Watkins KE, Burnam A, Kung FY, et al: A national survey of care for persons with co-occurring mental and substance use disorders. Psychiatric Services 52:1062–1068, 2001
 
Results From the 2003 National Survey of Drug Use and Health: National Findings. Rockville, Md, Substance Abuse and Mental Health Services Administration, Office of Applied Statistics, 2004
 
Overview of Findings From the 2004 NSDUH. Rockville, Md, Substance Abuse and Mental Health Services Administration, Office of Applied Statistics, 2005
 
Results From the 2005 National Findings. Rockville, Md, Substance Abuse and Mental Health Services Administration, Office of Applied Statistics, 2006
 
Ducharme L, Knudsen H, Roman P: Availability of integrated health care for co-occurring substance abuse and psychiatric conditions. Community Mental Health Journal 42:363–375, 2006
 
Burman M, Watkins KE: Substance abuse with mental disorders: specialized public systems and integrated care. Health Affairs 25:648–658, 2006
 
Ridgely SM, Goldman HH, Willenbring M: Barriers to the care of persons with dual diagnoses: organizational and financing issues. Schizophrenia Bulletin 16:123–132, 1990
 
Ziedonis DM: Integrated treatment of co-occurring mental illness and addiction: clinical interventions, programs, and system perspectives. CNS Spectrums 9:892–904, 2004
 
Weisner C, Schmidt L: Expanding the frame of health services research in the drug abuse field. Health Services Research 30:707–726, 1995
 
Havassy BE, Alvidrez J, Owen KK: Comparisons of patients with comorbid psychiatric and substance abuse disorders: implications for treatment and service delivery. American Journal of Psychiatry 161:139–145, 2004
 
Matherlee K: Bridging silos: part II. DI, SSI, Medicare and Medicaid issues and initiatives. National Health Policy Forum, pp 1–18, 2003
 
Robins L, Cottler L, Bucholz K, et al: Diagnostic Interview Schedule for DSM-IV (DIS-IV). St Louis, Mo, Washington University School of Medicine, 1995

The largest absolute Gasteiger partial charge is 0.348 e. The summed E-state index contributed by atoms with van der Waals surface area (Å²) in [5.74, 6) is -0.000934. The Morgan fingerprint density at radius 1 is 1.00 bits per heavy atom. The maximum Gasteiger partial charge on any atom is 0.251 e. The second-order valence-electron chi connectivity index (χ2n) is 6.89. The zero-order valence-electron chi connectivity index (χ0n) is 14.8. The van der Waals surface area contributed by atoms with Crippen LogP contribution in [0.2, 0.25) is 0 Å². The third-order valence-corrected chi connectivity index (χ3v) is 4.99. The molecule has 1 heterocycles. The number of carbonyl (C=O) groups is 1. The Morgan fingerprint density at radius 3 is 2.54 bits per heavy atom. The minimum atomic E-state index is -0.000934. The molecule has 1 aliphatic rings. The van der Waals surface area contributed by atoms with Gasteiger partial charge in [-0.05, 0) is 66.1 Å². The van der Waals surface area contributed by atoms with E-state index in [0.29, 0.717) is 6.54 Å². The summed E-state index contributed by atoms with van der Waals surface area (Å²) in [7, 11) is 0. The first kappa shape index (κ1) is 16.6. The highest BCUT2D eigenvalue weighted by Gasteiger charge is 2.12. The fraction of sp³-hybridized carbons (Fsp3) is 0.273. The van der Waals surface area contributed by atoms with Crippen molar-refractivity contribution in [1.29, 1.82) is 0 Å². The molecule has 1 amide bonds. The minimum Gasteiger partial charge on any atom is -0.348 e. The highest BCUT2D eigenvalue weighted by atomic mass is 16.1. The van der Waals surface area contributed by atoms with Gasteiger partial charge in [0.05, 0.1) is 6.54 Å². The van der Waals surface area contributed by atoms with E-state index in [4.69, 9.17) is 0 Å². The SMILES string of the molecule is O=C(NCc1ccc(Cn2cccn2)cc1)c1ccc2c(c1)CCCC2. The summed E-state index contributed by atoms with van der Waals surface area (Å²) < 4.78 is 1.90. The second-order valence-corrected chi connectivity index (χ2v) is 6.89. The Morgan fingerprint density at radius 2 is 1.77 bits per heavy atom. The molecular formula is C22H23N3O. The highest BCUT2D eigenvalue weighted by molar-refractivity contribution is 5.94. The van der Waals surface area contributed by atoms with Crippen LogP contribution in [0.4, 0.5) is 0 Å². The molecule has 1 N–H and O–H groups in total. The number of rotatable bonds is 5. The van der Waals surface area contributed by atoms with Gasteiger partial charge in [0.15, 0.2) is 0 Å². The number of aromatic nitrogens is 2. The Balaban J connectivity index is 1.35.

Hser YI, Maglione M, Polinsky ML, et al: Predicting drug treatment entry among treatment-seeking individuals. Journal of Substance Abuse Treatment 15:213–220, 1998
 
Grella CE: Effects of gender and diagnosis on addiction history, treatment utilization, and psychosocial functioning among a dually-diagnosed sample in drug treatment. Journal of Psychoactive Drugs 35(suppl 1): 169–179, 2003
 
Snowden LR: Barriers to effective mental health services for African Americans. Mental Health Services Research 3:181–187, 2001
 
Stein JA, Gelberg L: Homeless men and women: differential associations among substance abuse, psychosocial factors, and severity of homelessness. Experimental and Clinical Psychopharmacology 3:75–86, 1995
 
Gonzalez G, Rosenheck R: Outcomes and service use among homeless persons with serious mental illness and substance abuse. Psychiatric Services 53:437–446, 2002
 
Wang P, Demler O, Kessler R: Adequacy of treatment for serious mental illness in the United States. American Journal of Public Health 92:92–98, 2002
 
Duan N, Manning W, Morris C, et al: A comparison of alternative models for the demand for medical care. Journal of Business and Economic Statistics 1:115–126, 1983
 
Shrout PE, Newman SC: Design of two-phase prevalence surveys of rare disorders. Biometrics 45:549–555, 1989
 
Buntin M, Zaslavsky A: Too much ado about two-part models and transformations? Comparing methods of modeling Medicare expenditures. Journal of Health Economics 23:525–542, 2004
 
Long J, Freese J: Regression Models With Categorical Dependent Variables Using Stata. College Station, Tex, Stata Press, 2005
 
Rom DM: A sequentially rejective test procedure based on a modified Bonferroni inequality. Biometrika 77:663–665, 1990
 
Grella CE, Stein JA: Impact of program services on treatment outcomes of patients with comorbid mental and substance use disorders. Psychiatric Services 57:1007–1015, 2006
 
Friedmann PD, D'Aunno TA, Jin L, et al: Medical and psychosocial services in drug abuse treatment: do stronger linkages promote client utilization? Health Services Research 35:443–465, 2000
 
Alvidrez J, Kaiser D, Havassy BE: Perspectives of severely mentally ill clients on drug use and treatment. Presented at annual meeting of the American Public Health Association, San Francisco, Nov 2003
 
Alvidrez J, Kaiser D, Havassy BE: Severely mentally ill consumers' perspectives on drug use. Journal of Psychoactive Drugs 36:347–355, 2004
 
Appel PW, Ellison AA, Jansky HK, et al: Barriers to enrollment in drug abuse treatment and suggestions for reducing them: opinions of drug injecting street outreach clients and other system stakeholders. American Journal of Drug and Alcohol Abuse 30:129–153, 2004
 
Watkins KE, Hunter S, Wenzel S, et al: Prevalence and characteristics of clients with co-occurring disorders in outpatient substance abuse treatment. American Journal of Drug and Alcohol Abuse 30:749–764, 2004